Bash style piping is performed using function composition. Just pass one command as the input to another, and sh will send the output of the inner command to the input of the outer command:

# sort this directory by biggest file
print(sort(du(glob("*"), "-sb"), "-rn"))

# print(the number of folders and files in /etc
print(wc(ls("/etc", "-1"), "-l"))


This basic piping does not flow data through asynchronously; the inner command blocks until it finishes, before sending its data to the outer command.

By default, any command that is piping another command in waits for it to complete. This behavior can be changed with the _piped special kwarg on the command being piped, which tells it not to complete before sending its data, but to send its data incrementally. Read ahead for examples of this.


By default, all piped commands execute sequentially. What this means is that the inner command executes first, then sends its data to the outer command:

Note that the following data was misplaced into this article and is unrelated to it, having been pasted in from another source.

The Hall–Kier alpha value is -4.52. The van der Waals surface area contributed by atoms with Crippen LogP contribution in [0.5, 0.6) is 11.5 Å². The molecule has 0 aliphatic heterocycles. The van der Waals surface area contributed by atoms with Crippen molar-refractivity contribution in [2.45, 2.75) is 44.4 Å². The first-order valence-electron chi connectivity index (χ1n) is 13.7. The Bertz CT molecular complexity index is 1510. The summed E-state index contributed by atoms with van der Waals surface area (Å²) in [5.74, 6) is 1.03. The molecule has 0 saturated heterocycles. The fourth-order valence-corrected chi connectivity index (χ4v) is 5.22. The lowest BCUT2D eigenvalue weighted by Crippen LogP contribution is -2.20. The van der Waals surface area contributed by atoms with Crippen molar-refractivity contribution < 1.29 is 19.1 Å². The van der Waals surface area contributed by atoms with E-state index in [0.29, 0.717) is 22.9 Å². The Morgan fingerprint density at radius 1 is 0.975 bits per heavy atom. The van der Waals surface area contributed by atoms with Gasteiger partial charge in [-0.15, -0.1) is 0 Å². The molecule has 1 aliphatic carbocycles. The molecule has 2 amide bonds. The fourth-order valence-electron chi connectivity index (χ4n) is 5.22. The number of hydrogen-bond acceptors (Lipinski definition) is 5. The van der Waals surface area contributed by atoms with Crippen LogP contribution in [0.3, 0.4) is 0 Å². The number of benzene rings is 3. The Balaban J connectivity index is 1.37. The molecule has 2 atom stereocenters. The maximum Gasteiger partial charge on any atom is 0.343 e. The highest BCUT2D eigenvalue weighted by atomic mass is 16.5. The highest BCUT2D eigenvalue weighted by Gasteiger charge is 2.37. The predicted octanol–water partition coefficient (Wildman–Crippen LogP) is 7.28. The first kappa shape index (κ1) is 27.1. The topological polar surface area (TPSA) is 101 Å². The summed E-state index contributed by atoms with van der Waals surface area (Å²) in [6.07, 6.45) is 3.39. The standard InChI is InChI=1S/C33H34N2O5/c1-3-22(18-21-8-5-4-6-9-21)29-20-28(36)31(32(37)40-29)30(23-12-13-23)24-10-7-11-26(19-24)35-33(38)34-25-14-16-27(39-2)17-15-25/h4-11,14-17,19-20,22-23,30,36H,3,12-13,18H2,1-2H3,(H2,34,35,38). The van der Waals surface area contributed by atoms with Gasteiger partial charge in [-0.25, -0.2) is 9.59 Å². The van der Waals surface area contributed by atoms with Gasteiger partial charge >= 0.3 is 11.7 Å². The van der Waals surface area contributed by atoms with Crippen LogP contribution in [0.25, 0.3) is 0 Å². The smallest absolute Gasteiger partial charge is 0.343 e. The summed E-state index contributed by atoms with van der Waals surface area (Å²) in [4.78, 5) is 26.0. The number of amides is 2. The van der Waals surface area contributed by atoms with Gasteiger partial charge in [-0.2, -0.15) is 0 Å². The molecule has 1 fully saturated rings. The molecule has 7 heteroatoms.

print(wc(ls("/etc", "-1"), "-l"))

In the above example, ls executes, gathers its output, then sends that output to wc. This is fine for simple commands, but for commands where you need parallelism, this isn’t good enough. Take the following example:

for line in tr(tail("-f", "test.log"), "[:upper:]", "[:lower:]", _iter=True):

This won’t work because the tail -f command never finishes. What you need is for tail to send its output to tr as it receives it. This is where the _piped special kwarg comes in handy:

for line in tr(tail("-f", "test.log", _piped=True), "[:upper:]", "[:lower:]", _iter=True):

This works by telling tail -f that it is being used in a pipeline, and that it should send its output line-by-line to tr. By default, _piped sends STDOUT, but you can easily make it send STDERR instead by using _piped="err"